Okee dokee folks… Back in the early ’70s, I was part of the first very fortunate generation of Americans that discovered “Monty Python’s Flying Circus” on late night TV. It was the funniest and most original program that I had ever seen. My friends and I would watch it whenever we could and recreate the routines and accents for days after. I remember my high school showing And Now For Something Completely Different in the auditorium on a rare after school movie night. When Monty Python and The Holy Grail came out we, of course, HAD to see it. How could a Monty Python film about the odyssey of King Arthur in search of the Holy Grail not be side splitting? That was 45 years ago, and that film is still as funny, if not funnier, as the day it debuted. A few years ago I attended a screening of that film with a post film Q&A with one of the Pythons, John Cleese. I wasn’t sure how something like that would be, but it wound up being one of the funniest shows I have ever attended. It had been decades since I had seen Holy Grail in a theater with a crowd of people. Not only was it a nostalgic experience the film seemed funnier than ever! The icing on that night was John Cleese. He took the stage after the film, answered questions and told stories. Just to be in the same room as a member of Monty Python was amazing, let alone to be regaled Monty Python anecdotes that were hysterical. I thought this was a once-in-a-lifetime experience, but it seems that the once-in-a-lifetime gods are being generous and it is happening AGAIN! John Cleese is bringing Monty Python and the Holy Grail to Veterans Performing Arts Center on Sunday, February 16 and will once again spin his post picture “Python-ical” yarns. I had the EXTREME honor to talk with Cleese by phone last week.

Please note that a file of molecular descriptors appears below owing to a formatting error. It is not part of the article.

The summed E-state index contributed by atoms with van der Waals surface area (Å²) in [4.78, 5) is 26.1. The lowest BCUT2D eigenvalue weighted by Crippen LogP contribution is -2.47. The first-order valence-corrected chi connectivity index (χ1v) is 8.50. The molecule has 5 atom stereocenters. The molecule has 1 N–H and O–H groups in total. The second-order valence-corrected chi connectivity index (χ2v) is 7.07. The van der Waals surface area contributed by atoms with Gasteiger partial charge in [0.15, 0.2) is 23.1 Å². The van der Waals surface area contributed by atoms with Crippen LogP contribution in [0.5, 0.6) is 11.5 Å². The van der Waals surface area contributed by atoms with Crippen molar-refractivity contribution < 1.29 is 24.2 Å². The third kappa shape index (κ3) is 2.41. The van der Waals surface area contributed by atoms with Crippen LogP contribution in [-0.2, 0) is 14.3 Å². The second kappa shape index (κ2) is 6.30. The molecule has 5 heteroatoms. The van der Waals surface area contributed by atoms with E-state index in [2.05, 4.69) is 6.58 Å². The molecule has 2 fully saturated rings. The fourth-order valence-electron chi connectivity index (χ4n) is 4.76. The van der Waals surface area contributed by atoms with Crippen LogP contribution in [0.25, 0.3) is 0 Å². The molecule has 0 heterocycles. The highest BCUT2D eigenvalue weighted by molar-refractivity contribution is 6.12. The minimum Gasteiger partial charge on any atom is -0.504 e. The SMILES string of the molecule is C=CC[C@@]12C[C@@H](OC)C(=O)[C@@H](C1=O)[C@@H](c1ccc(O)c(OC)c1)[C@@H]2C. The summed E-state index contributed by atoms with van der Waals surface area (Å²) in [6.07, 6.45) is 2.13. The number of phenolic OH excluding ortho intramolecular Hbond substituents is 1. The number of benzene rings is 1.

John Cleese: Hello, John! now that’s easy to remember!
John Fuzek: It is, thank you for taking the time to talk with me.
JC: Thank you for taking the time to help me sell tickets!